Have you just deployed a new image only to discover that the registration screen of iWork pops up on every account on every computer. Well, you’re in luck! On the wonderful AFP548.com site, someone has posted an installer that sets each computer so that it no longer asks for registration. You can download the package file here or read about it here. Very handy!
Today I had the fun job of unpacking a key stage of Mac minis. They’re to replace ageing PCs running smartboards and will, once installed, pretty much complete the replacement of PCs with Macs in the school. Hurrah!
In preparation for reimaging the rest of the machines to Lion in the summer, I built a fresh image from scratch. As nearly all settings are managed by the Mac Server and so it’s just involved lots of installing of software. I’m trying out the new Notebook 11 as well, though haven’t had much chance to play with it.
I won’t try using the Mac server to image machines until we get gigabit switches installed though…
One of the main sticking points for running Macs in a school is that there’s still a lot of educational software out there there which is Windows-only (and indeed XP only, especially when CD-ROM software is still being sold that was written in 2003). Should this anachronistic clinging to the past hold back teachers from experiencing a virus-free and ‘just-works’ computing experience in their classroom? Perhaps not.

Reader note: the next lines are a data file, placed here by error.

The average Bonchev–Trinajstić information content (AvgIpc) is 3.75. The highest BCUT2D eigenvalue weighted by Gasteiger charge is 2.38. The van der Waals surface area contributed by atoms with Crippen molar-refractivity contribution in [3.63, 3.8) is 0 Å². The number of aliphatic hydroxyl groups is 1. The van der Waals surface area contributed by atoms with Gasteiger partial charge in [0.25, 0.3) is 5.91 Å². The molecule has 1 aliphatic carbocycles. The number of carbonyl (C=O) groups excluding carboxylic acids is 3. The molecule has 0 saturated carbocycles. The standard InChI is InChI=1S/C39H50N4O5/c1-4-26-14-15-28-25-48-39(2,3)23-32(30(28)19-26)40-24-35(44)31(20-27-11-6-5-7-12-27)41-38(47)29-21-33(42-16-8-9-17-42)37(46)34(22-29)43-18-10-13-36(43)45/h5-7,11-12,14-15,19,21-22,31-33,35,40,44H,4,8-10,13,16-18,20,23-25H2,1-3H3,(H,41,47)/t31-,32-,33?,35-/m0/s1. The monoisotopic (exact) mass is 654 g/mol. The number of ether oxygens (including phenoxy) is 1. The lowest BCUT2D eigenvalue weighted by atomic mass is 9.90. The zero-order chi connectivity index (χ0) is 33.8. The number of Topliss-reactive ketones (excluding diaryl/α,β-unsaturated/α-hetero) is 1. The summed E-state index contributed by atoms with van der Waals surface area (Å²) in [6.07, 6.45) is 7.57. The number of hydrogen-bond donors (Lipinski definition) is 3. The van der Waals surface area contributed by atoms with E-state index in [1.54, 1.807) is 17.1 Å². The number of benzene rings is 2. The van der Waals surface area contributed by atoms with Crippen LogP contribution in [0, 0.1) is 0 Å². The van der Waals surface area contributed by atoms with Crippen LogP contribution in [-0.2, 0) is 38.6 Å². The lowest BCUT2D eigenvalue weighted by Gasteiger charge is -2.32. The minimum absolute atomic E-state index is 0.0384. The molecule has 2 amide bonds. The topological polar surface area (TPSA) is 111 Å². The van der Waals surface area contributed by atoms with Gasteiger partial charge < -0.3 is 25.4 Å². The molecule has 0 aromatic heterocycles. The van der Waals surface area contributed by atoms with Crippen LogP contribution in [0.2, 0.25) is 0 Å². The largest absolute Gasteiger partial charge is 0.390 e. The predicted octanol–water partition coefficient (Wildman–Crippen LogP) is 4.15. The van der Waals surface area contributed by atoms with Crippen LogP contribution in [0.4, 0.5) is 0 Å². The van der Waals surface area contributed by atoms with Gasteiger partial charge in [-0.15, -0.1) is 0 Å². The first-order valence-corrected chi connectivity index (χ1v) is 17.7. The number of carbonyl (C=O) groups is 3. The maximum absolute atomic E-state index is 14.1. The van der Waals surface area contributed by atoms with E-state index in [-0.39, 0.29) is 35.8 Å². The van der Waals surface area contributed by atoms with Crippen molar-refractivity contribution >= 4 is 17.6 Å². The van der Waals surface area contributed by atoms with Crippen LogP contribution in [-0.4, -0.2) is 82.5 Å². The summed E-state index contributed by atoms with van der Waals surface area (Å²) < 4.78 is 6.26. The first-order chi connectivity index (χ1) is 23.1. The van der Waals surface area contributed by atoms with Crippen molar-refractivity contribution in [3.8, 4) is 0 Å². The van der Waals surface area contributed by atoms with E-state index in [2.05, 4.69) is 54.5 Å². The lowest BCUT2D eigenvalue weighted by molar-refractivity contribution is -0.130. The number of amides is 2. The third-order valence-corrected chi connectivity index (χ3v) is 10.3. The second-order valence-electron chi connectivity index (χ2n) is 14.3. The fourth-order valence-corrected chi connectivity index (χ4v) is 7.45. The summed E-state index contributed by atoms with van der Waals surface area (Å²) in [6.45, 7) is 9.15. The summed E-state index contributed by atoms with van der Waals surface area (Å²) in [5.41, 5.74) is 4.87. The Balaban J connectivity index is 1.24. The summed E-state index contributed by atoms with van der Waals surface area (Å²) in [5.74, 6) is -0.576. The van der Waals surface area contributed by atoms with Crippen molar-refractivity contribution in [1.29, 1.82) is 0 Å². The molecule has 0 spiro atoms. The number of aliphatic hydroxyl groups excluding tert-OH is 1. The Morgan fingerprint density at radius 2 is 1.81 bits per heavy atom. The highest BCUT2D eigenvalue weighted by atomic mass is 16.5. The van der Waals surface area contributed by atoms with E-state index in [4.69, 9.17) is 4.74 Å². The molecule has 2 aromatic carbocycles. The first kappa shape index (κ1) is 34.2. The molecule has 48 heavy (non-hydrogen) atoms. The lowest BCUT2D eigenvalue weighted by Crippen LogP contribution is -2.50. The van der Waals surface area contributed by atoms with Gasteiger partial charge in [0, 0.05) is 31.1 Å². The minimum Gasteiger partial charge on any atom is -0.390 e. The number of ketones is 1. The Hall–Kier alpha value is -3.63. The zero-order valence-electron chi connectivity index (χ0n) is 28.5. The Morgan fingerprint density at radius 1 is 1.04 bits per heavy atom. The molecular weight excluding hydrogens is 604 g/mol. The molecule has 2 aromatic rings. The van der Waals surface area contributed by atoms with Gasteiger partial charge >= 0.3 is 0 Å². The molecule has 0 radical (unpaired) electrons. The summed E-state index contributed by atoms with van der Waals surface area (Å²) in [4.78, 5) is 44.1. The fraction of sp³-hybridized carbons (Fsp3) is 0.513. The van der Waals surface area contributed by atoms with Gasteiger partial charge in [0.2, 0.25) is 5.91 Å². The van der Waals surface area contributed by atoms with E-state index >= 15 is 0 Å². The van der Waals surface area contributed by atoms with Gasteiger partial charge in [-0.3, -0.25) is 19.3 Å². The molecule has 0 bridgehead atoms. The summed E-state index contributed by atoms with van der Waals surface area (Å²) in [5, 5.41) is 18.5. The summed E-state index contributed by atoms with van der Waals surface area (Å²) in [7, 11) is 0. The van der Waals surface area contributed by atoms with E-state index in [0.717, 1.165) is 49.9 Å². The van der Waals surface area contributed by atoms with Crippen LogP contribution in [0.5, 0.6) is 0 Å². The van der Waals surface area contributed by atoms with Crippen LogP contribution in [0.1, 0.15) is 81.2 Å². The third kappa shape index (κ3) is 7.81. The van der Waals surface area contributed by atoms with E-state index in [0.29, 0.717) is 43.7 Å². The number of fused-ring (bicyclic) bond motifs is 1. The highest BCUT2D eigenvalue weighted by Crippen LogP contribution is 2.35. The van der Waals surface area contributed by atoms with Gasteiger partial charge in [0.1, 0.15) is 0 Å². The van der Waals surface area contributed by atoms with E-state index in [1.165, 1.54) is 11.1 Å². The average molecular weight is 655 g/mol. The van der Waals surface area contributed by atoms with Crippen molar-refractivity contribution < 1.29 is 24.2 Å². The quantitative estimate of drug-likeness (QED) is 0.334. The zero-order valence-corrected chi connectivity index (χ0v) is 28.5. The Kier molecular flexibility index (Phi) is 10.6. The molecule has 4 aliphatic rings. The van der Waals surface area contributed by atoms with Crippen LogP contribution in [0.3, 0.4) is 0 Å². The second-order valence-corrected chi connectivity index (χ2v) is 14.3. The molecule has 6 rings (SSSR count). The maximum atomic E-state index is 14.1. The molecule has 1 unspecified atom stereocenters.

The solution lies in the fact that, since 2006, Macs now run on the same Intel x86 processors that Windows PCs do, meaning that you can easily run Windows on a Mac. And with the technical wonder of ‘Virtual Machines’, you can run Windows as an application on the OSX desktop. Nelson Handwriting Software here we come!
However, it’s not quite as simple as that: which VM (Virtual Machine) software do you use for this noble task? At our school we are running VMWare Fusion 3 on some Macs in Key Stage 2, which seems to work pretty well.
- Lets you run Windows programs in ‘Unity’ mode, which means they look and act pretty much like Mac apps
- Pretty easy to setup and use
- Not cheap (around £30 per licence – the same as a Windows 7 licence from Ramesys!)
- Doesn’t quite play nicely with Lion (paid upgrade required)
What are the other options? Well, Oracle offer a free program called VirtualBox, which lets you install whatever OS you so desire. It seems to work well and fast, with lots of configuration options for the more geeky ones out there. However, it’s rather more fiddly to set up and doesn’t offer the same integration with OSX that Fusion provides. It has a ‘seamless’ mode, which tries to mesh Windows and OSX together on the screen, but this results in having the task bar and Start menu across the bottom of the screen! That might be one step too far for a teacher who just wants to model the the letter ‘A’ and print off some handwriting worksheets. You get what you pay for, and my feeling at the moment is that Fusion is worth the price.